What is a Registered Nurse (RN)?

A registered nurse (RN) is someone who has completed their nursing training and registered with the Nursing and Midwifery Council (NMC). Most complete a degree in nursing, although there are other routes available too, such as an apprenticeship or a nursing associate role.

RNs train in one of four specialisms of their choice:

  • Adult nursing
  • Children’s nursing
  • Mental health nursing
  • Learning disability nursing

Some degree courses include two of the above specialisms – these are called dual field degrees.

What qualifications do registered nurses have?

If someone decides to complete a nursing degree, they are typically required to have 2-3 A levels or equivalent at level 3 or above, plus supporting GCSEs. There are a number of universities offering nursing degrees and each one sets their own criteria, so it’s worth researching different options if nursing is your chosen career path.

Where do registered nurses work?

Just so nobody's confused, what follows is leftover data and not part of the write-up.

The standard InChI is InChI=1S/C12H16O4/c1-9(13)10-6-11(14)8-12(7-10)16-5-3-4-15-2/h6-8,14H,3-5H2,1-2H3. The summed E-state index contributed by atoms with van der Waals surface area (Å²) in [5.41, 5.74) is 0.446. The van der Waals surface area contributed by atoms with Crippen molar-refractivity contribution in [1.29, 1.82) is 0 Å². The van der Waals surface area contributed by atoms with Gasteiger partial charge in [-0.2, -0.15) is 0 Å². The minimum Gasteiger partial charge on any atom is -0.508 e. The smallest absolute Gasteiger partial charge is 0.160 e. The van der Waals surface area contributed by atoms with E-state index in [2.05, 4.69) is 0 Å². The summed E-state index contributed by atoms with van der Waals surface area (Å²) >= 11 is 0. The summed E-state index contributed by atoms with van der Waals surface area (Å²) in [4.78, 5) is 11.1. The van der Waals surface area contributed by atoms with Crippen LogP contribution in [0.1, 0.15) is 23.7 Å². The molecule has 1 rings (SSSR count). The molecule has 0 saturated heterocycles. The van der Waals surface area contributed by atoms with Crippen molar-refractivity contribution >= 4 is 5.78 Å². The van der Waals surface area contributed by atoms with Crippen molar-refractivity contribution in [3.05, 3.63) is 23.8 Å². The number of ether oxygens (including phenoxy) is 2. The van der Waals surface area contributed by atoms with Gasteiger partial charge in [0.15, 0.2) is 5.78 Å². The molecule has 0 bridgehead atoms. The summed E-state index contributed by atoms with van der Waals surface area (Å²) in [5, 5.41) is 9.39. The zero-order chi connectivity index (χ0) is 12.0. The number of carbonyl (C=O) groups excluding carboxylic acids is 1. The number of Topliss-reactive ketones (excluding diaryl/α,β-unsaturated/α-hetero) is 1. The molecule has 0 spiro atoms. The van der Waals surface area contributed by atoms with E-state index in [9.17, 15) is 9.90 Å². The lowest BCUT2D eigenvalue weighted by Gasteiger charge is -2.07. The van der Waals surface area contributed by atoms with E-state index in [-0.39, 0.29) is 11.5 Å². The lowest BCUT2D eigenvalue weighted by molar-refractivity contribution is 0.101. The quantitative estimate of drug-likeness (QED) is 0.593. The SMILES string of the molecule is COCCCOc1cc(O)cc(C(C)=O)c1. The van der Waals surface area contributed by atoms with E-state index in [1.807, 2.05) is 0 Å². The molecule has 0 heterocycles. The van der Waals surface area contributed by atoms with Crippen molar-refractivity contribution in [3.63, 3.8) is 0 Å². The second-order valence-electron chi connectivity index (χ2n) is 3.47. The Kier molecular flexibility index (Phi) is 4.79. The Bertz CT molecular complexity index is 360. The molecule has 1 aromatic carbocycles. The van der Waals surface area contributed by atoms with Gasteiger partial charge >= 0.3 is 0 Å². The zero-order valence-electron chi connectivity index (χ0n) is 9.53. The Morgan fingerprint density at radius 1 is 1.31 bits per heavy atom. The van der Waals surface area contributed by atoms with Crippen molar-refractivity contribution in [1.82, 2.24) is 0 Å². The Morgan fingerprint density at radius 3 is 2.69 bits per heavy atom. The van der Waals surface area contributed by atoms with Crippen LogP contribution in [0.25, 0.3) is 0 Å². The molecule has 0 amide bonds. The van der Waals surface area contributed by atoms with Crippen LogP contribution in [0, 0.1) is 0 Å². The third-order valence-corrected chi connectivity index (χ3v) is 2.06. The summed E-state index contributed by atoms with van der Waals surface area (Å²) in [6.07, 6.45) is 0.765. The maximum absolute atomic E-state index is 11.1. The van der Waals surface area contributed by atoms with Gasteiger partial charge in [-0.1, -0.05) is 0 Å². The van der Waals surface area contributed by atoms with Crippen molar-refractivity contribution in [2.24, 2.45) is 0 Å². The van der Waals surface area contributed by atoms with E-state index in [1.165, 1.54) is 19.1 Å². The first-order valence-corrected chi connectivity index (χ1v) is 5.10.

RNs can work across a range of settings. Examples include hospitals, GP surgeries, residential homes, and for voluntary organisations. This choice of settings offers variety to nurses who can choose a workplace that suits them and their specialism.

What is the NMC register?

The NMC register is a register of all nurses and midwives that are able to practice in the UK, plus nursing associates who can practice in England. When registered, nurses are committed to providing compassionate, evidence based, person centred care and to upholding the NMC Code. The Code outlines professional standards of practice and behaviour for nurses and covers four themes:

  • Prioritise people
  • Practice effectively
  • Preserve safety
  • Promote professionalism and trust

If you’re interested in a career in nursing, take a look at our nurse career guide which features everything you need to know. Looking for a new nursing role? Browse our nurse vacancies and find your next job with Newcross Healthcare.

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